|Publication number||US4764405 A|
|Application number||US 07/076,457|
|Publication date||Aug 16, 1988|
|Filing date||Jul 22, 1987|
|Priority date||Jul 22, 1987|
|Also published as||CA1307707C, CN1031241A, EP0300385A2, EP0300385A3|
|Publication number||07076457, 076457, US 4764405 A, US 4764405A, US-A-4764405, US4764405 A, US4764405A|
|Inventors||Bernard D. Bauman, Rajendra K. Mehta, Mark A. Williams|
|Original Assignee||Air Products And Chemicals, Inc.|
|Export Citation||BiBTeX, EndNote, RefMan|
|Patent Citations (12), Referenced by (53), Classifications (40), Legal Events (4)|
|External Links: USPTO, USPTO Assignment, Espacenet|
The present invention relates to applying coatings to thermoplastic substrates to improve the barrier properties of the substrate.
While plastic containers have found wide spread utility in packaging foods and non-food products, they have often been found to be lacking in their barrier characteristics towards gases such as oxygen and carbon dioxide, or solvents such as gasoline, toluene, methylene chloride, or moisture. The need for barrier properties towards oxygen, carbon dioxide, etc., is felt most importantly for the packaging of food. Oxidation of food due to the ambient oxygen could cause browning, rancidity, off-taste and off-smell, mold-formation, etc., sometimes posing serious health hazards. A less serious yet commercially important problem is the loss of carbon dioxide from carbonated beverages, causing the beverage to go "flat".
The need for barrier towards organic substances is felt in both the foods as well as non-food applications. While it is desirable to package a number of products, such as coffee or fruit juices in unbreakable, light weight or transparent plastic containers, such containers often absorb the essential oils and aroma components out of the product, resulting in an off-taste or smell, called distortion. The perfume, cologne, and cosmetic industry has also long recognized the same problem with respect to their packaging needs. The solvent barrier of a plastic container is also a very important characteristic when there is a need to package items like gasoline additives, solvent-based cleaners, etc. The industry has also long faced the problem of migration of unreacted monomers, low molecular weight polymers and other processing aids and additives from the container into the product; i.e., leaching.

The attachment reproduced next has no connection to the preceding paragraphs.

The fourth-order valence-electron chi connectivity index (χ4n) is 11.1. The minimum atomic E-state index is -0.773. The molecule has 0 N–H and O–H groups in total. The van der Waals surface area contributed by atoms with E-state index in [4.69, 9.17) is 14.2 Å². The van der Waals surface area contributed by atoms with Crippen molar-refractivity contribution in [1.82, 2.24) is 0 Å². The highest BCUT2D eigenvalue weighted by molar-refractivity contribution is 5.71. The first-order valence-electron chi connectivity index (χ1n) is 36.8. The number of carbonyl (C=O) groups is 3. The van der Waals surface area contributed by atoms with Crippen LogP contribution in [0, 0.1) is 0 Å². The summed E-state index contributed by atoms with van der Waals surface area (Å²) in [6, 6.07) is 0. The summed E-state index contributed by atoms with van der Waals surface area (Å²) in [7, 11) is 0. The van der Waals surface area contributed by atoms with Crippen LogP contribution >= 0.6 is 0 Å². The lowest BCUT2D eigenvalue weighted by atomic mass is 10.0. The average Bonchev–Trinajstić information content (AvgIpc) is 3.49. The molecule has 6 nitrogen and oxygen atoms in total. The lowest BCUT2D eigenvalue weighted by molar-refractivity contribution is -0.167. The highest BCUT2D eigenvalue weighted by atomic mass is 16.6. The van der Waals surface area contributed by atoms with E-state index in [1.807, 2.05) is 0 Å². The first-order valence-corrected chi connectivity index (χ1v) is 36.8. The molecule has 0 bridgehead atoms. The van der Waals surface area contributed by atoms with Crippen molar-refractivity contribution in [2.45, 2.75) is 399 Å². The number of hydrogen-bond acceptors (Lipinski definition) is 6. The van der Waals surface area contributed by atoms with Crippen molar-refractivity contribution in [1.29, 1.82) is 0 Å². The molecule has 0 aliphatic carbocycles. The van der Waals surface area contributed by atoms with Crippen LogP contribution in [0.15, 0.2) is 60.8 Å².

Numerous attempts have been made to improve the barrier characteristics of plastic containers. For example, U.S. Pat. No. 3,862,284 discloses a process whereby the barrier properties of blow molded thermoplastic articles are improved by employing a blowing gas containing about 0.1 to about 20% by volume fluorine during the expansion of the parison.
U.S. Pat. No. 4,515,836 discloses a process for providing a substrate such as a polyethylene terephthalate container with a gas barrier coating of a copolymer of vinylidene chloride. The outside surface of the container is impacted with a stream of a stabilized aqueous polymer dispersion with sufficient force to cause selective destabilization of the dispersion at the surface interface to form a gel layer containing the polymer in the continuous phase. This gel layer serves as an adhesive layer for an overlaying layer of the aqueous polymer dispersion as a continuous uniform coating.
U.K. Pat. No. 2069870B discloses a process for improving the barrier properties of polymeric containers, by treating at least one surface of the container with sulphur trioxide, followed by washing with an aqueous medium and subsequently applying a layer of a dispersion of a melamine-formaldehyde or urea-folmaldehyde condensation product. The dispersion layer is then cured to form the final product.